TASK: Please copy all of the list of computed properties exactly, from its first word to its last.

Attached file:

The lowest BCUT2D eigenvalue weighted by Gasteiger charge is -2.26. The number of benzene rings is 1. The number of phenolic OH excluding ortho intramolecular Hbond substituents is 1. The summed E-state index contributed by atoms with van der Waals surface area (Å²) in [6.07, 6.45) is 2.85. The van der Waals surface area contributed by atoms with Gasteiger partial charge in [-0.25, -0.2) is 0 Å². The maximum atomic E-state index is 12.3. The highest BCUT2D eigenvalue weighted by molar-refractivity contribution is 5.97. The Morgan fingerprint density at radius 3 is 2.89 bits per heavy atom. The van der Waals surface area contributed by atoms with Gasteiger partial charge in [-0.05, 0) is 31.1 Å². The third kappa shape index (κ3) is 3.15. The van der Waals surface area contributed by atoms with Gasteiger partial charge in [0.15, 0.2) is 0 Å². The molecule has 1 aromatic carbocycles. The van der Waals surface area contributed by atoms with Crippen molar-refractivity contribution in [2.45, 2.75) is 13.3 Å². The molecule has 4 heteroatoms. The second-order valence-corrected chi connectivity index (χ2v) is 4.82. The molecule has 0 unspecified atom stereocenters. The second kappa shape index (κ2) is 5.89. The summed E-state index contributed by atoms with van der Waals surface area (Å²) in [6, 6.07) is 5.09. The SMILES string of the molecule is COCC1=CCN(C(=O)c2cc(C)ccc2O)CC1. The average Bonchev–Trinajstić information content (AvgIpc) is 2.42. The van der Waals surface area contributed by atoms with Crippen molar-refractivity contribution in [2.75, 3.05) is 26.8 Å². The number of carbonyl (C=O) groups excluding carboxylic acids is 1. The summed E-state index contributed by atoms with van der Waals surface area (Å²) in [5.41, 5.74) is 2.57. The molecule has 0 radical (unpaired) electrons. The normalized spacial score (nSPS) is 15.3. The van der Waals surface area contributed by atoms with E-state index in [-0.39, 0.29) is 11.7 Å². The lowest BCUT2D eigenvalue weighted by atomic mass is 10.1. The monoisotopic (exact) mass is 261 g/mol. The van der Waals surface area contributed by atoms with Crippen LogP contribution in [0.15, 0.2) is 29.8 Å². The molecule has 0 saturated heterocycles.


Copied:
The lowest BCUT2D eigenvalue weighted by Gasteiger charge is -2.26. The number of benzene rings is 1. The number of phenolic OH excluding ortho intramolecular Hbond substituents is 1. The summed E-state index contributed by atoms with van der Waals surface area (Å²) in [6.07, 6.45) is 2.85. The van der Waals surface area contributed by atoms with Gasteiger partial charge in [-0.25, -0.2) is 0 Å². The maximum atomic E-state index is 12.3. The highest BCUT2D eigenvalue weighted by molar-refractivity contribution is 5.97. The Morgan fingerprint density at radius 3 is 2.89 bits per heavy atom. The van der Waals surface area contributed by atoms with Gasteiger partial charge in [-0.05, 0) is 31.1 Å². The third kappa shape index (κ3) is 3.15. The van der Waals surface area contributed by atoms with Gasteiger partial charge in [0.15, 0.2) is 0 Å². The molecule has 1 aromatic carbocycles. The van der Waals surface area contributed by atoms with Crippen molar-refractivity contribution in [2.45, 2.75) is 13.3 Å². The molecule has 4 heteroatoms. The second-order valence-corrected chi connectivity index (χ2v) is 4.82. The molecule has 0 unspecified atom stereocenters. The second kappa shape index (κ2) is 5.89. The summed E-state index contributed by atoms with van der Waals surface area (Å²) in [6, 6.07) is 5.09. The SMILES string of the molecule is COCC1=CCN(C(=O)c2cc(C)ccc2O)CC1. The average Bonchev–Trinajstić information content (AvgIpc) is 2.42. The van der Waals surface area contributed by atoms with Crippen molar-refractivity contribution in [2.75, 3.05) is 26.8 Å². The number of carbonyl (C=O) groups excluding carboxylic acids is 1. The summed E-state index contributed by atoms with van der Waals surface area (Å²) in [5.41, 5.74) is 2.57. The molecule has 0 radical (unpaired) electrons. The normalized spacial score (nSPS) is 15.3. The van der Waals surface area contributed by atoms with E-state index in [-0.39, 0.29) is 11.7 Å². The lowest BCUT2D eigenvalue weighted by atomic mass is 10.1. The monoisotopic (exact) mass is 261 g/mol. The van der Waals surface area contributed by atoms with Crippen LogP contribution in [0.15, 0.2) is 29.8 Å². The molecule has 0 saturated heterocycles.